Highlight Reel: September 2018

Cute and flirty: My friend Sam came to visit me in Ikelenge all the way from Kasempa! For those not up to date on their Zambian geography, Kasempa District is in the heart of the Kaonde region of North-western Province, and it’s a huge pain getting from one region to another (hence why I have never been and probably never will be further into the Kaonde area than Solwezi). We chilled, watched The Princess and the Frog with my host family, and had a picnic at the source of the Zambezi River, which is located in my district but which I have never been to before. What is cuter than that? Nothing.

Something I learned from my community: I went to Chisemwa Cha Lunda at the end of September, which literally translates to “Lunda Culture” and is (you guessed it) a cultural festival for the Lunda tribe held in the Kanong’esha Chiefdom. The festival didn’t go… quite as I’d hoped it would go (aka I missed a lot of the cultural performances, which was the whole reason I went), but still a memorable experience! Lunda and Luvali culture is very rich, vibrant, beautiful, and not appreciated or preserved nearly enough.

Something my community learned from me: I’ve officially launched a new workshop series with a women’s group I work with! It’s very haphazardly modeled after Wangari Maathai’s incredible “Green Belt Movement” in Kenya, although if you know anything about that you’ll know I could never come anywhere close to that. Essentially, I’m going to hold three meetings going over three different cycles (the water cycle, the nitrogen cycle, and the carbon cycle), and through that we’ll go over why trees are vital to those cycles. If a woman has come to two out of the three meetings, she gets x amount of assorted tree seeds from me. Then I check up with those women after three months, and they get 50 ng’wee (think 50 cents) per live seedling in her nursery. We had the first meeting (the water cycle) at the beginning of the month, and I’m hoping to do nitrogen cycle sometime in October! I’m also thinking about offering 1 kwacha (think $1 for reference) per indigenous seedling as an incentive for the women to collect native trees, but I’m not sure yet!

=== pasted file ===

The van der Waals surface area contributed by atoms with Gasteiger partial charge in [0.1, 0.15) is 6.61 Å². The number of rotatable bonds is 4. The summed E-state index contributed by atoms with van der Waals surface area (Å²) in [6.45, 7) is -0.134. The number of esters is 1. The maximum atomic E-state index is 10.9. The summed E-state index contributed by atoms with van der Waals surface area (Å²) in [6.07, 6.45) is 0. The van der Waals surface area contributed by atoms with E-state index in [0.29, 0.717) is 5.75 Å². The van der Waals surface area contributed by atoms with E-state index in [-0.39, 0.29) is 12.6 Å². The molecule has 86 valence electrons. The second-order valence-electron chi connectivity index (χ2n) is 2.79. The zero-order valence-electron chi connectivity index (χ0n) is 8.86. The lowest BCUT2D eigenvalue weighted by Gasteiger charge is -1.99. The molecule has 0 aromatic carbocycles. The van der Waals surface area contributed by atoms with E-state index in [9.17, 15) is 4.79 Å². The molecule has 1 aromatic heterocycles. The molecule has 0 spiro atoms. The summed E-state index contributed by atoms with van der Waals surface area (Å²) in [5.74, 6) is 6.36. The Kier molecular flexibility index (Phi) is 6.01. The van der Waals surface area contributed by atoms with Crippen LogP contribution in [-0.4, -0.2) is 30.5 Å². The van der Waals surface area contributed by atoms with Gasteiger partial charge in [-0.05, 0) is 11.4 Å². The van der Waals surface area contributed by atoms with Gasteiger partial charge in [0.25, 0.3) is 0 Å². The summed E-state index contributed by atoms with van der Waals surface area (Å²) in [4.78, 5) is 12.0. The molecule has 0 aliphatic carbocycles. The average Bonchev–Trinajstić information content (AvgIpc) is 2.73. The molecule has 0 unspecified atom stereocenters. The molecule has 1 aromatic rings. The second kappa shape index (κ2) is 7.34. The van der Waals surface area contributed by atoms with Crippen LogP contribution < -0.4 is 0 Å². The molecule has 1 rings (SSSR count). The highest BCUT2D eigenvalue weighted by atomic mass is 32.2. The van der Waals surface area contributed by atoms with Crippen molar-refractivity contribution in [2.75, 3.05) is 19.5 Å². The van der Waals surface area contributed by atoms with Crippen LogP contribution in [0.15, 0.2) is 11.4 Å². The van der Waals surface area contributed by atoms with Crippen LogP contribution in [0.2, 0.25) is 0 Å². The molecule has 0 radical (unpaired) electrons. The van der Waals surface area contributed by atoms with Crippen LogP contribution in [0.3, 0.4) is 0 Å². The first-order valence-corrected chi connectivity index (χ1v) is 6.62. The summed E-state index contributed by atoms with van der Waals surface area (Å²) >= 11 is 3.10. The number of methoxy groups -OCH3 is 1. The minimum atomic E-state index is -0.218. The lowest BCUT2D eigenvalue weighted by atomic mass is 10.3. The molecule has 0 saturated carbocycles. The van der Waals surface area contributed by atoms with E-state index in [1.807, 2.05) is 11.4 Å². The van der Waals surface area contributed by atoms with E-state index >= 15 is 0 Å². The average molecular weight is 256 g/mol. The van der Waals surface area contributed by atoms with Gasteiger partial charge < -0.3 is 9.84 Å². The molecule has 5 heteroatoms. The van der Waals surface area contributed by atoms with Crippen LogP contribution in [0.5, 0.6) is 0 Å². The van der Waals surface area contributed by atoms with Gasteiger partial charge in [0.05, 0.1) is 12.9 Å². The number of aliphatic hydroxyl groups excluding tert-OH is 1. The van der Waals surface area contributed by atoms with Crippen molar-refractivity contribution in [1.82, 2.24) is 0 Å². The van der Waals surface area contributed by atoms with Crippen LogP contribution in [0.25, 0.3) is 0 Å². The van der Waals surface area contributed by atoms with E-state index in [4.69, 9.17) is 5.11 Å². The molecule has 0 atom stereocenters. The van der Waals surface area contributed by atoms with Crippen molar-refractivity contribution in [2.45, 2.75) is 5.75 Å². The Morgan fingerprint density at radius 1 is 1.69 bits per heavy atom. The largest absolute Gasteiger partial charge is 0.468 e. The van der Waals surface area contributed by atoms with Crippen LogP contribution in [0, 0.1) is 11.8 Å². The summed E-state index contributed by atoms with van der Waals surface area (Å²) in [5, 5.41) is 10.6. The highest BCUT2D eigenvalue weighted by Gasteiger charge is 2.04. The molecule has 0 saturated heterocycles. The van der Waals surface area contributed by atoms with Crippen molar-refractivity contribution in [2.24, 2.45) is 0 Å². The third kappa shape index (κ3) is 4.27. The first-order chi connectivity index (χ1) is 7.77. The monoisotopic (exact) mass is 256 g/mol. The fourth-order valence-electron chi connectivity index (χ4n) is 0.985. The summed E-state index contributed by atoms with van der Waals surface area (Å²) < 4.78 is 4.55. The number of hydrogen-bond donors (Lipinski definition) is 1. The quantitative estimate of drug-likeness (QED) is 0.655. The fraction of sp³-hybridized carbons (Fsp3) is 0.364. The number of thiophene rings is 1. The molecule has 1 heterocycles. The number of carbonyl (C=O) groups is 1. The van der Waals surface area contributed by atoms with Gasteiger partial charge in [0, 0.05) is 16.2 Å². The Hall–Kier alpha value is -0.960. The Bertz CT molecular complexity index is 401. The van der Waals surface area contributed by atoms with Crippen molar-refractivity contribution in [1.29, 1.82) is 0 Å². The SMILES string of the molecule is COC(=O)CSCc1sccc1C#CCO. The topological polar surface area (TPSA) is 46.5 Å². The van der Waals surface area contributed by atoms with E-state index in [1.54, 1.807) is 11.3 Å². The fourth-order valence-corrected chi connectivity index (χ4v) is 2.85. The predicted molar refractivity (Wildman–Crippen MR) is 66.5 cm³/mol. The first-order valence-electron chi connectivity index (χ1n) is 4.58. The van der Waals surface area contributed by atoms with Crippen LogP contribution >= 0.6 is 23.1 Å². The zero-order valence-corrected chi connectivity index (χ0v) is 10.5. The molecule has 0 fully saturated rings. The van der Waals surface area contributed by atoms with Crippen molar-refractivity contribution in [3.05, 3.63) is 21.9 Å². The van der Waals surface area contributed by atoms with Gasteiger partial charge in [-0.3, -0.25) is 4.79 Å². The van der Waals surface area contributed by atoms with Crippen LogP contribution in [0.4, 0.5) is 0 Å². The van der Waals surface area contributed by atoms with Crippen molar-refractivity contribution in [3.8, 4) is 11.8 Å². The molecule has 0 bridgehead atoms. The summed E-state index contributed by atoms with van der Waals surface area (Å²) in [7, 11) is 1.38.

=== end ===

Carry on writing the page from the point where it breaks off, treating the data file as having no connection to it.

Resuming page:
Shower insights: You know how sometimes you just get so used to something that you’re only critical towards it? That was how I was feeling about my service. And then I went and saw the source of the Zambezi, and it just hit me that, you know what? I have lived her for over a year, and there is still so much to discover in this little district. And so much beauty, and it was such a powerful and uplifting realization. Thanks, Zambezi River!

Hero of the month: The women’s group I work with! They have made my service infinitely more rewarding, are always motivated, always show up, and always inspire me.

Villain of the Month: [Redacted]

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